The Associated Press reported Tuesday that Calvin Bridges, identified as the arresting officer by the Bush campaign and in documents made available by the campaign, said in an interview that he recalls driving home from work after midnight and spotting a car moving briefly onto the shoulder before getting back on the road.
Mr. Bridges said Mr. Bush, the driver, failed a road sobriety test and a second test in the police station, registering a 0.10 percent blood-alcohol level â€“ the legal limit at the time.
"The man was, and I say this without being facetious, a picture of integrity. He gave no resistance,'' he said. "He was very cooperative."
The retired officer said that Mr. Bush spent about 90 minutes in custody.
Mr. Bush, 54, has consistently declined to answer specific questions about his behavior during his youth but has said he quit drinking the day after his 40th birthday. Alcohol "was beginning to compete for my affections," he told interviewer Barbara Walters in September.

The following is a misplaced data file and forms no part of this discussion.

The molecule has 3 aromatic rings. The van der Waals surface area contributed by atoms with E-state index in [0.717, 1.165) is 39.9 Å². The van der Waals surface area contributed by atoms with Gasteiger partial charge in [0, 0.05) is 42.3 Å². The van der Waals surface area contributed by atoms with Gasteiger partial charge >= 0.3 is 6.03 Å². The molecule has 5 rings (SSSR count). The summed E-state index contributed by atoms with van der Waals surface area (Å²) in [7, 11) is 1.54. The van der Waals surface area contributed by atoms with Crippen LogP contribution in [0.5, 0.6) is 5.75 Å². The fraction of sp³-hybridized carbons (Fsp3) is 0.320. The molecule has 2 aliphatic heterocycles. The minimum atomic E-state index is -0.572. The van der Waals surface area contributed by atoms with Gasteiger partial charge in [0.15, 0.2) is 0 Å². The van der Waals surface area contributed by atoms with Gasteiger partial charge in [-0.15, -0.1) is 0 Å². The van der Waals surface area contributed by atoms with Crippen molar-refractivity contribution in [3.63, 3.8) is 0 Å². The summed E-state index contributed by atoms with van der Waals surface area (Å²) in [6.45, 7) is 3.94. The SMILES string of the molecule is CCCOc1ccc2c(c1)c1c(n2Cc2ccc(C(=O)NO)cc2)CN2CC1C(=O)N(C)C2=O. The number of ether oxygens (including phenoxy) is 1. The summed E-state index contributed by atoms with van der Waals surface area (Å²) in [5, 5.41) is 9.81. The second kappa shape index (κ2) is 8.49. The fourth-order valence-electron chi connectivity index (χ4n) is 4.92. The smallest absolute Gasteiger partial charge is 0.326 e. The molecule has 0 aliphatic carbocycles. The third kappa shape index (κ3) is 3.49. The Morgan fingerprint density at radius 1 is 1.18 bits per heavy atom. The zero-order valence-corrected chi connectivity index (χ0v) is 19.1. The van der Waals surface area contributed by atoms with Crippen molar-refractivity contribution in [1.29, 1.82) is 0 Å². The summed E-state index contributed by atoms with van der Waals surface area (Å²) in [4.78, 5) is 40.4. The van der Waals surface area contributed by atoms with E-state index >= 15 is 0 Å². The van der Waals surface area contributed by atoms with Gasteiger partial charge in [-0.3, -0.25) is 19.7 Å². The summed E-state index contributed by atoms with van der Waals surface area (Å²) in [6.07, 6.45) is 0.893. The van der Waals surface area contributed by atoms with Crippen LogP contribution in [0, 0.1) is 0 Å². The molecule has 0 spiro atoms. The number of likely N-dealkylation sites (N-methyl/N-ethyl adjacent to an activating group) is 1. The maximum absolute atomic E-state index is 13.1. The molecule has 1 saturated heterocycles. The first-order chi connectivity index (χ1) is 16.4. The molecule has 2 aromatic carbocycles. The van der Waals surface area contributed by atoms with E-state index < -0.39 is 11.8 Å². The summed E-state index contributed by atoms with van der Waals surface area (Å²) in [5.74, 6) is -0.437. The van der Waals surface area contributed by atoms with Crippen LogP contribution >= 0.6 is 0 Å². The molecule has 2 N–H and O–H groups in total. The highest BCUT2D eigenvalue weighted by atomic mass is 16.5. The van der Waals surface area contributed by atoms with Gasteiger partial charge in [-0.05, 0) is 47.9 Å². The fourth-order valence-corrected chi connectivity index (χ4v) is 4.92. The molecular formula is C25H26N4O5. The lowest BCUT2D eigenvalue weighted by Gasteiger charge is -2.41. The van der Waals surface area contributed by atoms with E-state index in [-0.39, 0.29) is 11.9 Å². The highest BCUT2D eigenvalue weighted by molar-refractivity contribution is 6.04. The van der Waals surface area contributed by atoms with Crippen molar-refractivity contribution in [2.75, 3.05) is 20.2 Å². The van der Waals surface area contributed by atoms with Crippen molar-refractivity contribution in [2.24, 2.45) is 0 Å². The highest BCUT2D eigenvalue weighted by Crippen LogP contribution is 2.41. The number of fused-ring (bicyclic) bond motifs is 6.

Mr. Bush reiterated Thursday that he quit drinking alcohol in 1986 and said that "it was the right decision to make."
"I was very up-front with the people of Texas," the governor said. "I had been drinking in the past and had made mistakes ... and I haven't had a drink in 14 years."
Mr. Bush said that he had been drinking beer on the night of his arrest and was with tennis player John Newcombe and other friends. Ms. Hughes said that Mr. Bush's sister, Dorothy, was also in the car, as was Mr. Newcombe's wife.
Asked what his father said about the incident, Mr. Bush shrugged and said, "He probably wasn't very happy about it.''
Fox News reported that the Maine license suspension was for two years and that Mr. Bush's record was "cleansed" in 1993.
In August 1999, Mr. Bush said that he could pass an FBI White House background check, an exam that asks applicants whether they have used illegal drugs in the past 25 years. He did not indicate then whether he had committed any other illegal acts during that time frame.
"Over 20 years ago ... I made mistakes, and I learned from the mistakes," Mr. Bush said at the time.
Mr. Bush was called for jury service in a 1996 drunken-driving case in Austin but was dismissed from the panel before the potential jury members were questioned about their histories of drinking and driving.